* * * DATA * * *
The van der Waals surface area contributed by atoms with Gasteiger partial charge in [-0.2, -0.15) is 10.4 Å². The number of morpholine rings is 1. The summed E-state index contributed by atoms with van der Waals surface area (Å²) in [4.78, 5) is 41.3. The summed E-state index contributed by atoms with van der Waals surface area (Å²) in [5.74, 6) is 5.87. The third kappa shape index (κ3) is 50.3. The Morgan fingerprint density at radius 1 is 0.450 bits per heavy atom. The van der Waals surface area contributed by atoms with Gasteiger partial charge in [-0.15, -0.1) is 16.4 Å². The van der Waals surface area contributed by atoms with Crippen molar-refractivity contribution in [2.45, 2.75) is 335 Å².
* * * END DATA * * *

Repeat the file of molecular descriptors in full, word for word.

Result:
The van der Waals surface area contributed by atoms with Gasteiger partial charge in [-0.2, -0.15) is 10.4 Å². The number of morpholine rings is 1. The summed E-state index contributed by atoms with van der Waals surface area (Å²) in [4.78, 5) is 41.3. The summed E-state index contributed by atoms with van der Waals surface area (Å²) in [5.74, 6) is 5.87. The third kappa shape index (κ3) is 50.3. The Morgan fingerprint density at radius 1 is 0.450 bits per heavy atom. The van der Waals surface area contributed by atoms with Gasteiger partial charge in [-0.15, -0.1) is 16.4 Å². The van der Waals surface area contributed by atoms with Crippen molar-refractivity contribution in [2.45, 2.75) is 335 Å².